Children of Blood and Bone, Tomi Adeyemi

Monday, November 26, 2018

I love me some fantasy novels, but I am willing to admit that for the most part, the stories I've been drawn to in the past have very definitely been from the same basic British-high-fantasy mold. Lots of elves and knights and magicians and fairies.

What I only recently came to realize was just how much adventure and wonder I was missing by not searching out diverse fantasy! Other than Melinda Lo and her excellent books Ash and Huntress, I hadn't encountered much in the way of diverse voices in fantasy (I don't count Octavia Butler, since she's sci-fi, and unlike most bookstores, I choose to recognize those genres separately). I tried a Nnedi Okorafor novel, Who Fears Death, but I'm not gonna lie, I couldn't get into it (please don't send hate mail; I was sort of in a reading slump at the time). At any rate, when I saw Children of Blood and Bone on a bunch of YA reading lists, I was excited to give it a go.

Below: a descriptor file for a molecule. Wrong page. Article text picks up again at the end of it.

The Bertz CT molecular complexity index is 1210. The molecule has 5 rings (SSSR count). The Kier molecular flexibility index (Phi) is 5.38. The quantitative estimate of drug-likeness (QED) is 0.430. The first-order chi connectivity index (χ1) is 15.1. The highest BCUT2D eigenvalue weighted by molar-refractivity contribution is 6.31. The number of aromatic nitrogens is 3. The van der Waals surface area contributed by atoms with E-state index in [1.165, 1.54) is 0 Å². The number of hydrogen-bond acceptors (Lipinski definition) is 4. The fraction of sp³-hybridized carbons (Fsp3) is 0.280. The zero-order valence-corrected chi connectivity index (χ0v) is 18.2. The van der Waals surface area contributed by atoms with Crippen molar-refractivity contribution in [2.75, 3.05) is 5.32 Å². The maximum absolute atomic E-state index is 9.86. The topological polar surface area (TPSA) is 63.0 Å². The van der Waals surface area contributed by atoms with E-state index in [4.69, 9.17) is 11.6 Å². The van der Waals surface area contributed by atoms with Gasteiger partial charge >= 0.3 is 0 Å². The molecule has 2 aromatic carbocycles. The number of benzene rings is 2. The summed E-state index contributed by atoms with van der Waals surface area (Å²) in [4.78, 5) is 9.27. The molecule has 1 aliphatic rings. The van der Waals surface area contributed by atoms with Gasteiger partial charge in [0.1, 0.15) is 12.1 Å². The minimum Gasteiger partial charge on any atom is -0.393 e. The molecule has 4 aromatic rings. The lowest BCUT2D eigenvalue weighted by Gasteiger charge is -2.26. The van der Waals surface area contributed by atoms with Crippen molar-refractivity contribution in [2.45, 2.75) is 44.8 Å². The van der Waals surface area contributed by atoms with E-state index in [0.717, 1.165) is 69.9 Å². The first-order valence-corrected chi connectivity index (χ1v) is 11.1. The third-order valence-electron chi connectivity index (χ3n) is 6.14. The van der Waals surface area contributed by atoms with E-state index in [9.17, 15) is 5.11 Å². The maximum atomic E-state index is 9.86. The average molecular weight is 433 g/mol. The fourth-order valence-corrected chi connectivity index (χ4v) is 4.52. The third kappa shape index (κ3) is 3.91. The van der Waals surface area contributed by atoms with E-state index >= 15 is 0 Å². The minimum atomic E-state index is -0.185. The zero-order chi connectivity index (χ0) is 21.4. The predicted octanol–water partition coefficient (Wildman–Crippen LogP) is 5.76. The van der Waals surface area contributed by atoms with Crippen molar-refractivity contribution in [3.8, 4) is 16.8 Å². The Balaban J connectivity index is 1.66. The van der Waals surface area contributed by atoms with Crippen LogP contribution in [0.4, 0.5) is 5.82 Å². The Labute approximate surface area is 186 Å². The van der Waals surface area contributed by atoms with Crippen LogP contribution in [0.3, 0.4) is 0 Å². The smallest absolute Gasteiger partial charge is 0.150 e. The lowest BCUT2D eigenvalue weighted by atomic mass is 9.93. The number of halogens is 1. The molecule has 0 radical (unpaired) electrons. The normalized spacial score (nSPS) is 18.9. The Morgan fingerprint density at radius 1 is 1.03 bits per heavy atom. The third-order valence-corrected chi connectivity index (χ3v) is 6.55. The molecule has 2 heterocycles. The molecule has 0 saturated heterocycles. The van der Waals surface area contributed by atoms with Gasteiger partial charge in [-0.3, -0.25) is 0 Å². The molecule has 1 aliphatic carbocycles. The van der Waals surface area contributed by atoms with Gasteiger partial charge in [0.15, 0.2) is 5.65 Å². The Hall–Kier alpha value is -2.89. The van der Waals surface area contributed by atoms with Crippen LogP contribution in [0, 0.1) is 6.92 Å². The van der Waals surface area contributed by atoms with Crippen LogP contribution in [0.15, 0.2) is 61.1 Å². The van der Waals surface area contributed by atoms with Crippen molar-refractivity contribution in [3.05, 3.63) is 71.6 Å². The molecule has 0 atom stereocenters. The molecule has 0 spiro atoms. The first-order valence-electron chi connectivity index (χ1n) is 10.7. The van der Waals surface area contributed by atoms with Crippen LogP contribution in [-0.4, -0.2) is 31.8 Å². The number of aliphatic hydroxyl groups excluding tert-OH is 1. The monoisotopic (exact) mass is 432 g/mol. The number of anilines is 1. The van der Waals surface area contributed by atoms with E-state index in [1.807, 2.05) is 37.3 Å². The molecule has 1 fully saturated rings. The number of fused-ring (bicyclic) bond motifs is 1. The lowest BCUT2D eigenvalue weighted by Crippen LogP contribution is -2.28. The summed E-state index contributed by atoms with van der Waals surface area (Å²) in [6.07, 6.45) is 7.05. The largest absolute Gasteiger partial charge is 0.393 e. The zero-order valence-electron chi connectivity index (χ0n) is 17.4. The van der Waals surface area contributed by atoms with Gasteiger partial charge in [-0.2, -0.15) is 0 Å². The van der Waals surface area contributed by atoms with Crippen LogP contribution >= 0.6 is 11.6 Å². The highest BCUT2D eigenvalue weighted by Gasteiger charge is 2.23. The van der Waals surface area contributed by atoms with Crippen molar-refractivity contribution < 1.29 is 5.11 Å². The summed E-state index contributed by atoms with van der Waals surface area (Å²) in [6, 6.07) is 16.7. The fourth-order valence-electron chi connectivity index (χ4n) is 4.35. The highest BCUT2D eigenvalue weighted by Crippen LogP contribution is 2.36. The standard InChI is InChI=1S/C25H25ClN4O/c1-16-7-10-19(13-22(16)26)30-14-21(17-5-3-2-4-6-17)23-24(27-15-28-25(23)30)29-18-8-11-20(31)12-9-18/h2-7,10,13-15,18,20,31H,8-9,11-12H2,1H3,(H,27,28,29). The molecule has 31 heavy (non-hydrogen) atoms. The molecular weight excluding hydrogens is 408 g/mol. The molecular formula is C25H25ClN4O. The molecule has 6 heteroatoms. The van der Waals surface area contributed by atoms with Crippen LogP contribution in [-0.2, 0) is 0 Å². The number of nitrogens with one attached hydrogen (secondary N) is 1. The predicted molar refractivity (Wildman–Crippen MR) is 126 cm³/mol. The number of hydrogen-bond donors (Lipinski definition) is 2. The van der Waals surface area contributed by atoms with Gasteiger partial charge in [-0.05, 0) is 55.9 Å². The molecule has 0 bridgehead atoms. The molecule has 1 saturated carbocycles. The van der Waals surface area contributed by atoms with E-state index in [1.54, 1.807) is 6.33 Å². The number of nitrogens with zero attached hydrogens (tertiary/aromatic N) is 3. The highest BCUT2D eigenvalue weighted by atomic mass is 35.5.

Zelie will never forget the day that magic disappeared from Orisha. It's the same day that the king, jealous of the powers of the magical race the maji, ordered the slaughter of all adult maji in the country. Since then, she and her remaining family have been eking out a living in a small fishing village. Zelie, like her mother, is a diviner. If magic still existed in Orisha, she would one day gain the magical powers that would make her a maji. However, since magic disappeared, the diviners have been under constant threat from the king and his guards, and Zelie and her family live in constant fear that the guards will finish the genocide that was started on the night Zelie's mother was killed.

Amari is the king's daughter, and from an early age has been taught that the diviners are evil and dangerous. Along with her brother, Inan, she has been forced by her fathe

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